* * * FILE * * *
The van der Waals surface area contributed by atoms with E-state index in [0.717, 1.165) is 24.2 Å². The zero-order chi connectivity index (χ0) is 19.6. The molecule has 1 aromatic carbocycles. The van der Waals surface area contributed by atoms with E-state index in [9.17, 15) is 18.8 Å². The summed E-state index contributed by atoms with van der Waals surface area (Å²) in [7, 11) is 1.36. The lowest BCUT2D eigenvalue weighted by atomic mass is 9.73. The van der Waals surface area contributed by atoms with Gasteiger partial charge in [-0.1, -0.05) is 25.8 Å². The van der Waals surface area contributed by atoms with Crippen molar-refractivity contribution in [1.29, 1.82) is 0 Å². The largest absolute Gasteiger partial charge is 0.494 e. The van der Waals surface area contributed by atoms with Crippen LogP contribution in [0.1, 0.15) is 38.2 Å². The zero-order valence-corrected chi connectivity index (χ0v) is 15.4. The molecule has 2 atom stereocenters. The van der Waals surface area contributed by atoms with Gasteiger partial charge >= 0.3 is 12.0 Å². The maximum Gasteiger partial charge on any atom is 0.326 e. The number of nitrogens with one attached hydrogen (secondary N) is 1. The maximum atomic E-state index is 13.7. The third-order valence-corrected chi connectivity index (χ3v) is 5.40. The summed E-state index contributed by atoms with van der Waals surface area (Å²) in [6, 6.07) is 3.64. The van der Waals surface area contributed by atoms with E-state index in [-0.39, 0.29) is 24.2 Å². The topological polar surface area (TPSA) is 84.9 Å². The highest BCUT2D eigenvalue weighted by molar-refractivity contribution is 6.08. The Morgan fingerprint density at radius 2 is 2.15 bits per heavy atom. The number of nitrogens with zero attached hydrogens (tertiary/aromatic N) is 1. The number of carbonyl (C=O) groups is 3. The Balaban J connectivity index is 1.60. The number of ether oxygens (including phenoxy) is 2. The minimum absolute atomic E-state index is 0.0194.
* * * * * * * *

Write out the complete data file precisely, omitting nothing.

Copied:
The van der Waals surface area contributed by atoms with E-state index in [0.717, 1.165) is 24.2 Å². The zero-order chi connectivity index (χ0) is 19.6. The molecule has 1 aromatic carbocycles. The van der Waals surface area contributed by atoms with E-state index in [9.17, 15) is 18.8 Å². The summed E-state index contributed by atoms with van der Waals surface area (Å²) in [7, 11) is 1.36. The lowest BCUT2D eigenvalue weighted by atomic mass is 9.73. The van der Waals surface area contributed by atoms with Gasteiger partial charge in [-0.1, -0.05) is 25.8 Å². The van der Waals surface area contributed by atoms with Crippen molar-refractivity contribution in [1.29, 1.82) is 0 Å². The largest absolute Gasteiger partial charge is 0.494 e. The van der Waals surface area contributed by atoms with Crippen LogP contribution in [0.1, 0.15) is 38.2 Å². The zero-order valence-corrected chi connectivity index (χ0v) is 15.4. The molecule has 2 atom stereocenters. The van der Waals surface area contributed by atoms with Gasteiger partial charge >= 0.3 is 12.0 Å². The maximum Gasteiger partial charge on any atom is 0.326 e. The number of nitrogens with one attached hydrogen (secondary N) is 1. The maximum atomic E-state index is 13.7. The third-order valence-corrected chi connectivity index (χ3v) is 5.40. The summed E-state index contributed by atoms with van der Waals surface area (Å²) in [6, 6.07) is 3.64. The van der Waals surface area contributed by atoms with E-state index in [-0.39, 0.29) is 24.2 Å². The topological polar surface area (TPSA) is 84.9 Å². The highest BCUT2D eigenvalue weighted by molar-refractivity contribution is 6.08. The Morgan fingerprint density at radius 2 is 2.15 bits per heavy atom. The number of nitrogens with zero attached hydrogens (tertiary/aromatic N) is 1. The number of carbonyl (C=O) groups is 3. The Balaban J connectivity index is 1.60. The number of ether oxygens (including phenoxy) is 2. The minimum absolute atomic E-state index is 0.0194.